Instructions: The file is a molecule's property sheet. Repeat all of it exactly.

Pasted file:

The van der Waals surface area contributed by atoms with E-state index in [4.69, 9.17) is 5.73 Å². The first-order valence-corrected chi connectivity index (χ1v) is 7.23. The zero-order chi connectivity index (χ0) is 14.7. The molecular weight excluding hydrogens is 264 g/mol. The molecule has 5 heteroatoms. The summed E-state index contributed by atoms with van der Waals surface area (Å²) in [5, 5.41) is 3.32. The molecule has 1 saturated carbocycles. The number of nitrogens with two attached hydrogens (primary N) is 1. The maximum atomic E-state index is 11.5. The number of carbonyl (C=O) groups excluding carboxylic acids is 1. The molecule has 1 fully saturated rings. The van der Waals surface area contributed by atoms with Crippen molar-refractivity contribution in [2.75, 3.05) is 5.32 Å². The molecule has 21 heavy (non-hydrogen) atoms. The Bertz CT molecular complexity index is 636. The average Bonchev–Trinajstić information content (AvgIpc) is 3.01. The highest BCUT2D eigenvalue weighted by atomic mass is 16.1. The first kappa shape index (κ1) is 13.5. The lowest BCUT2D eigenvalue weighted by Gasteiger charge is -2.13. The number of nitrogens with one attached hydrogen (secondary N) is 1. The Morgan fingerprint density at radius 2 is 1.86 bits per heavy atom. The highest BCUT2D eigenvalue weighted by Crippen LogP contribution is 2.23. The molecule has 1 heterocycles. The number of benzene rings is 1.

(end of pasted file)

The van der Waals surface area contributed by atoms with E-state index in [4.69, 9.17) is 5.73 Å². The first-order valence-corrected chi connectivity index (χ1v) is 7.23. The zero-order chi connectivity index (χ0) is 14.7. The molecular weight excluding hydrogens is 264 g/mol. The molecule has 5 heteroatoms. The summed E-state index contributed by atoms with van der Waals surface area (Å²) in [5, 5.41) is 3.32. The molecule has 1 saturated carbocycles. The number of nitrogens with two attached hydrogens (primary N) is 1. The maximum atomic E-state index is 11.5. The number of carbonyl (C=O) groups excluding carboxylic acids is 1. The molecule has 1 fully saturated rings. The van der Waals surface area contributed by atoms with Crippen molar-refractivity contribution in [2.75, 3.05) is 5.32 Å². The molecule has 21 heavy (non-hydrogen) atoms. The Bertz CT molecular complexity index is 636. The average Bonchev–Trinajstić information content (AvgIpc) is 3.01. The highest BCUT2D eigenvalue weighted by atomic mass is 16.1. The first kappa shape index (κ1) is 13.5. The lowest BCUT2D eigenvalue weighted by Gasteiger charge is -2.13. The number of nitrogens with one attached hydrogen (secondary N) is 1. The Morgan fingerprint density at radius 2 is 1.86 bits per heavy atom. The highest BCUT2D eigenvalue weighted by Crippen LogP contribution is 2.23. The molecule has 1 heterocycles. The number of benzene rings is 1.